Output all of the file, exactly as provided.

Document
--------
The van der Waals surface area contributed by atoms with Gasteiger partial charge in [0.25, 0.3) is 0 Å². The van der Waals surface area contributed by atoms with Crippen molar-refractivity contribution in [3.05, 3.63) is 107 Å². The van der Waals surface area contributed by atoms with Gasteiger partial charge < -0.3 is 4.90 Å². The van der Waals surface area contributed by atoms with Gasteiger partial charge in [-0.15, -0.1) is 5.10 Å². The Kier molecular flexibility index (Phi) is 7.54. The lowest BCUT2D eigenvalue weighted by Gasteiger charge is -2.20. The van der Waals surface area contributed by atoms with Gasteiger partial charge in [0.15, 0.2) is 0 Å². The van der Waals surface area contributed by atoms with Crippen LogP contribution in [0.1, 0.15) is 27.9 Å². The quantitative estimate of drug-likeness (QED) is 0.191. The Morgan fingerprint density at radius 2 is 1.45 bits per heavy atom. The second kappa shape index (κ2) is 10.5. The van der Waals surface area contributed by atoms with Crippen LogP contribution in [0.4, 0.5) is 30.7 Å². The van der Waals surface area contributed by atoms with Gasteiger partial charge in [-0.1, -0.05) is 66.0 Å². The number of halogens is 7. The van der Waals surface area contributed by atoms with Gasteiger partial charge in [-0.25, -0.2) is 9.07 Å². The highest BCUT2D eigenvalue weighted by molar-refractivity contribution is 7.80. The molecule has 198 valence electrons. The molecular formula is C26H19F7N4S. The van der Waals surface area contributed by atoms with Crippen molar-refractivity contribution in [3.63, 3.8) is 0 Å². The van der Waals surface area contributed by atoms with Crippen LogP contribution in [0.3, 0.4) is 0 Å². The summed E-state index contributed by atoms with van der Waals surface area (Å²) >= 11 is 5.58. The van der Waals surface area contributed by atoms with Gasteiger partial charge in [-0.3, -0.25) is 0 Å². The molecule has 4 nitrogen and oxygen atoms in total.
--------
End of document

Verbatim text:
The van der Waals surface area contributed by atoms with Gasteiger partial charge in [0.25, 0.3) is 0 Å². The van der Waals surface area contributed by atoms with Crippen molar-refractivity contribution in [3.05, 3.63) is 107 Å². The van der Waals surface area contributed by atoms with Gasteiger partial charge < -0.3 is 4.90 Å². The van der Waals surface area contributed by atoms with Gasteiger partial charge in [-0.15, -0.1) is 5.10 Å². The Kier molecular flexibility index (Phi) is 7.54. The lowest BCUT2D eigenvalue weighted by Gasteiger charge is -2.20. The van der Waals surface area contributed by atoms with Gasteiger partial charge in [0.15, 0.2) is 0 Å². The van der Waals surface area contributed by atoms with Crippen LogP contribution in [0.1, 0.15) is 27.9 Å². The quantitative estimate of drug-likeness (QED) is 0.191. The Morgan fingerprint density at radius 2 is 1.45 bits per heavy atom. The second kappa shape index (κ2) is 10.5. The van der Waals surface area contributed by atoms with Crippen LogP contribution in [0.4, 0.5) is 30.7 Å². The van der Waals surface area contributed by atoms with Gasteiger partial charge in [-0.1, -0.05) is 66.0 Å². The number of halogens is 7. The van der Waals surface area contributed by atoms with Gasteiger partial charge in [-0.25, -0.2) is 9.07 Å². The highest BCUT2D eigenvalue weighted by molar-refractivity contribution is 7.80. The molecule has 198 valence electrons. The molecular formula is C26H19F7N4S. The van der Waals surface area contributed by atoms with Crippen molar-refractivity contribution in [3.63, 3.8) is 0 Å². The van der Waals surface area contributed by atoms with Crippen LogP contribution in [0.3, 0.4) is 0 Å². The summed E-state index contributed by atoms with van der Waals surface area (Å²) >= 11 is 5.58. The van der Waals surface area contributed by atoms with Gasteiger partial charge in [-0.3, -0.25) is 0 Å². The molecule has 4 nitrogen and oxygen atoms in total.